Liked Lead Smarter, Not Harder Tip 2: Start Asking Better Interview Questions by Bill Ferriter (Tempered Radical)
The goal for interviews in a professional learning community ISN’T to spot candidates who already have “all the answers” to questions about technology use or differentiation or classroom management. The goal for interviews in a professional learning community is to spot candidates who are reflective, who have a growth mindset about their own practice, and who realize that personal growth is a function of collective study with capable peers.
Replied to Lead Smarter, Not Harder Tip One: Understand Teacher Approaches to Change by Bill Ferriter (Tempered Radical)
Leading smarter, not harder depends on having a clear understanding of who the Trailblazers, Pioneers, Settlers, Stay-at-Homes and Saboteurs are in your building because each group is going to need different kinds of support in order to move forward. 
This is interesting Bill. I think that the hard thing is that we do not always choose who we work with.
Liked How Much SHOULD a Public School Teacher Make? by Bill Ferriter (The Tempered Radical)

Long story short:  I’m a realist.  Teachers are never going to make a fortune.  It’s not fiscally responsible — and the fact of the matter is that we HAVE to be fiscally responsible.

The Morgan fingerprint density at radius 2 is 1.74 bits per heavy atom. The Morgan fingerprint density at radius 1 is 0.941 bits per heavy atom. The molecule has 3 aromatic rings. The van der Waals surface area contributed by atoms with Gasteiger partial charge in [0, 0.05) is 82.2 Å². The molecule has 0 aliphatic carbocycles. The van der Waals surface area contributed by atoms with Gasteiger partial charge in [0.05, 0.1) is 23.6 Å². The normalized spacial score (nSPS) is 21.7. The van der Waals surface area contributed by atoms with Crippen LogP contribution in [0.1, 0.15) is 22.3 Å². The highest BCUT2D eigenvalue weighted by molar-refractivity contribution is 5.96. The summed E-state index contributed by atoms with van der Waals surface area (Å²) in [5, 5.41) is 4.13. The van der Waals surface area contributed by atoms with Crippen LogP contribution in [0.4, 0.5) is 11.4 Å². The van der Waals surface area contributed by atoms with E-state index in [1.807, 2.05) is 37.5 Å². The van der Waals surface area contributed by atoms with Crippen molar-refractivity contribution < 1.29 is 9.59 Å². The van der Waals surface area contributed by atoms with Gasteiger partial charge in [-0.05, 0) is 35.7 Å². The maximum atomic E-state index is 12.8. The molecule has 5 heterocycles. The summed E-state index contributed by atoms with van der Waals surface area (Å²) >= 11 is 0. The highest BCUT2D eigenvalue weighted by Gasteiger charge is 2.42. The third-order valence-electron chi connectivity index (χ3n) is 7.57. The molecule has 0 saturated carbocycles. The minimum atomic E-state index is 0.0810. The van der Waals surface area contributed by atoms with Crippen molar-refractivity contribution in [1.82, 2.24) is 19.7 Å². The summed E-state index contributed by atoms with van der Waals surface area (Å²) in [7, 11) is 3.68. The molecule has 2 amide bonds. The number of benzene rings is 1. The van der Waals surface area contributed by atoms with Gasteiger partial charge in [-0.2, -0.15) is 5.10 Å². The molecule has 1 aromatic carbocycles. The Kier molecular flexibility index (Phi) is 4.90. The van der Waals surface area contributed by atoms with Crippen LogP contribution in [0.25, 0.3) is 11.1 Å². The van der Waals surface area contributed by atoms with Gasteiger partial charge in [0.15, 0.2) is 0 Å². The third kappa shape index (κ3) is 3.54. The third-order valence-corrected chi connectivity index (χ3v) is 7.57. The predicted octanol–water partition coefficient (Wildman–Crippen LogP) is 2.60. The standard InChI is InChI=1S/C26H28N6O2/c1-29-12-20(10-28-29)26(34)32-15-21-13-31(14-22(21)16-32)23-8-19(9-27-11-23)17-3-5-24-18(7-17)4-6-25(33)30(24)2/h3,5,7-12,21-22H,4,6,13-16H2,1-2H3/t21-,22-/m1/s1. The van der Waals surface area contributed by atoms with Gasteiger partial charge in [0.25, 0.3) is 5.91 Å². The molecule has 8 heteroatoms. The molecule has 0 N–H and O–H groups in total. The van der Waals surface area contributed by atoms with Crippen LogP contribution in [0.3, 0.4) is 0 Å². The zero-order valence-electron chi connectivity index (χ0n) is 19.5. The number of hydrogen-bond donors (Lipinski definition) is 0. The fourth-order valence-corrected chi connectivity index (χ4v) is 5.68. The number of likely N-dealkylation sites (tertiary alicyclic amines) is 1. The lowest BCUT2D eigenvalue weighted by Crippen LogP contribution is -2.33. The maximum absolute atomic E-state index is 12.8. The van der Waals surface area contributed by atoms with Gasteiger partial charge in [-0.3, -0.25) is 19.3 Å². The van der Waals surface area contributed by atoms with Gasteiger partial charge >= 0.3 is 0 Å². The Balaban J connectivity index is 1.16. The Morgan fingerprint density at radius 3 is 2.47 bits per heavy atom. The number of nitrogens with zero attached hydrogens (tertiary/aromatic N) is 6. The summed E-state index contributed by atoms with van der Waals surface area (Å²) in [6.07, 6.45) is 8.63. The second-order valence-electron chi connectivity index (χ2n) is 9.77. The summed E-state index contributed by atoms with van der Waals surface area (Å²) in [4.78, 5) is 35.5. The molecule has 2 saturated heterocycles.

But let’s quit pretending that teachers who are using their voices to draw attention to the sad state of funding in our public schools and to the impact those funding choices are having on kids are bad people trying to fleece America.

Liked Want to Drive Change? Find Your California Roll by Bill Ferriter (The Tempered Radical)
Just because Japanese restaurants wanted to serve exotic recipes to American customers from day one doesn’t mean that American patrons were ready to eat them. Instead, attracting interest and long term commitment meant creating recipes that introduced change incrementally, one new and interesting ingredient at a time.
Bookmarked Simple Truth: Technology Changes. The Skills We Believe in Don’t by William Ferriter (Tempered Radical)
People passionately argue that there ARE no “wrong answers” when it comes to using technology in teaching and learning. Or they passionately argue that you CAN’T do any of the tasks in the right hand column without the tools listed in the left hand column. Or they passionately argue that by labeling the actions in the left hand column “wrong answers,” I’m hurting people’s feelings and alienating teachers who aren’t quite ready to take kids towards the behaviors listed in the right hand column. But like it or not, I’ve chosen those words deliberately.
Bill Ferriter revisits his image of right and wrong use of technology.

Image - Technology is a Tool - V3

“Image – Technology is a Tool – V3” by William M Ferriter is licensed under CC BY-NC-ND

In support of this, he provides three reasons why he stands by his assertion of ‘wrong’:

  1. It provides a starting points for conversations about the use of technology
  2. If teachers aren’t looking beyond tools when making instructional choices their decision-making really is flawed
  3. Not buying the alienation argument

This comes back to his argument that technology makes learning more ‘doable‘.